A bipartisan package of modest gun safety measures advanced in the U.S. Senate on Thursday, even as the Supreme Court broadly expanded gun rights by ruling Americans have a constitutional right to carry handguns in public for self-defense.
The Senate bill would tighten background checks for would-be gun purchasers convicted of domestic violence or significant crimes as juveniles. It does not include more sweeping gun control measure favored by Democrats including President Joe Biden such as a ban on assault-style rifles or high-capacity magazines.
All 50 Democratic senators voted to advance the gun safety bill. Avoiding the possibility of a filibuster they were joined in the affirmative vote by 15 Republicans: Roy Blunt (Mo.), Richard Burr (N.C.), Shelley Moore Capito (W.Va.), Bill Cassidy (La.), Susan Collins (Maine), John Cornyn (Texas), Joni Ernst (Iowa), Lindsey Graham (S.C.), Mitch McConnell (Ky.), Lisa Murkowski (Alaska), Rob Portman (Ohio), Mitt Romney (Utah), Thom Tillis (N.C.), Pat Toomey (Pa.) and Todd Young (Ind.).
The ruling by the 6-3 conservative-majority Supreme Court struck down New York state's limits on carrying concealed handguns outside the home. The court found that the law, enacted in 1913, violated a person's right to "keep and bear arms" under the U.S. Constitution's Second Amendment.
A few hours later, the Senate voted 65-34 to advance the gun safety package toward a final vote on passage that could come later in the day or on Friday. The vote sets the clock ticking for up to 30 hours of debate. Democrats urged Republicans to agree to expedited the process.
The landmark court ruling and Senate procedural vote illustrate the deep tensions around guns in the United States. Polls show that majorities of Americans support some new limits on firearms, demands that typically rise following mass shootings like those recently seen in Uvalde, Texas, and Buffalo, New York.
At the same time, conservatives defend a broad reading of the Second Amendment, which they say limits most new restrictions on gun purchases.
The Senate votes follows an impassioned speech by Biden early this month in which he declared "enough" and urged lawmakers to act.
The Senate's 80-page Bipartisan Safer Communities Act would encourage states to keep guns out of the hands of those deemed to be dangerous and tighten background checks for would-be gun purchasers convicted of domestic violence or significant crimes as juveniles.
Lawmakers say the bill would save lives by helping to stem the tide of gun killings in the United States.
More than 20,800 people have died from gun violence in the United States so far in 2022, including through homicide and suicide, according to the Gun Violence Archive, a non-profit research group.
"This is not the cure-all for all the ways gun violence affects our nation. But it is a long overdue step in the right direction. It’s significant and it is going to save lives," top Senate Democrat Chuck Schumer said in a floor speech.
The Supreme Court ruling, authored by conservative Justice Clarence Thomas, declared that the Constitution protects "an individual's right to carry a handgun for self-defense outside the home."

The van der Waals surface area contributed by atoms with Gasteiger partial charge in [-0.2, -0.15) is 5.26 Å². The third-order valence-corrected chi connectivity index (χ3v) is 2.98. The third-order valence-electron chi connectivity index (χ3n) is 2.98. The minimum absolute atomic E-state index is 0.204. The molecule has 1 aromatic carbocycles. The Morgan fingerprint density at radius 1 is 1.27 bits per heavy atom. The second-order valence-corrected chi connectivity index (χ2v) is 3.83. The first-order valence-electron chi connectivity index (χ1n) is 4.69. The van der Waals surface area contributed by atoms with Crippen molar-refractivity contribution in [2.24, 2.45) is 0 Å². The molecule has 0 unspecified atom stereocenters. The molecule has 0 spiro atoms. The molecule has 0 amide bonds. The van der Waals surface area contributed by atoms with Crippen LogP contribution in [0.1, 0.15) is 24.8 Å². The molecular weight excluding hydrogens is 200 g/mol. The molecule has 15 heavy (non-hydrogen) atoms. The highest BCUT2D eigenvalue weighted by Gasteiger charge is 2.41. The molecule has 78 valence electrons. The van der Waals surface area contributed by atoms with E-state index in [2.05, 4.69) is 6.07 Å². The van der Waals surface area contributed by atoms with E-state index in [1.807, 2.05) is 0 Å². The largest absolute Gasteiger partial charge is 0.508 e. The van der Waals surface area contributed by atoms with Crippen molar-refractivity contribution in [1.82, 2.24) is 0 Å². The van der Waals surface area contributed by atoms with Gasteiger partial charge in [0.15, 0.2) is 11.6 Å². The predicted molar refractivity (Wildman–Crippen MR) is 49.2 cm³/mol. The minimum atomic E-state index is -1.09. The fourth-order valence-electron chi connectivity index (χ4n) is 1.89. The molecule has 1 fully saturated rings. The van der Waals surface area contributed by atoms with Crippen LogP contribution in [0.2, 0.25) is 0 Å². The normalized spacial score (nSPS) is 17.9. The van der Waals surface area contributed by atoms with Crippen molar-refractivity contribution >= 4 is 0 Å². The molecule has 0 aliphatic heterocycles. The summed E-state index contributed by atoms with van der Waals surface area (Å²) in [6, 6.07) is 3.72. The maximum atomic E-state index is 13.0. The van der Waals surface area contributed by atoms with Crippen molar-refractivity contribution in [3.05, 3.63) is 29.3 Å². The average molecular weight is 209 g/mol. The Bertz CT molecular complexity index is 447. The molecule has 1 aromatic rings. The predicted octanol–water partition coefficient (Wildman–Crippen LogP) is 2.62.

"This is a monumental win for NRA members and for gun owners across the country. New York’s egregious law, which left its residents’ self-defense rights to the whim of a government bureaucrat, has been declared unconstitutional and must be changed," said Jason Ouimet, executive director of the National Rifle Association Institute for Legislative Action, in a statement.
"This ruling opens the door to rightly change the law in the seven remaining states that still don't recognize the right to carry a firearm for personal protection."
In the Senate, Republicans who back the new legislation insist that it does not erode the rights of law-abiding gun owners, are among their most ardent constituents. They have also tried to dissuade Democrats from making such predictions, saying the success of the current legislation would be unlikely to change their party's attitude toward guns.
"It does not so much as touch the rights of the overwhelming majority of American gun owners, who are law-abiding citizens of sound mind," said Senate Republican leader Mitch McConnell, who backs the legislation.
The bill provides funding to help states adopt "red flag" laws to keep firearms out of the hands of those deemed a danger to themselves or others. It would also fund alternative intervention measures in state where red flag laws are opposed and provide for enhanced school security.
It closes the "boyfriend loophole" by denying gun purchases to those convicted of abusing intimate partners in dating relationships, and allows states to add juvenile criminal and mental health records to national background check databases.
Senator John Cornyn, the lead Republican negotiator on the bill, was booed last week as he discussed its contents during a speech before a Republican Party convention in his home state of Texas.
Senator Richard Durbin, the chamber's No. 2 Democrat, said the bill would provide $4.5 billion in funding to the Justice Department, the Department of Health and Human Services, and the Department of Education. A Republican aide estimated the measure's overall price tag at $13.3 billion, saying the cost was fully offset by funds from elsewhere in the federal budget.
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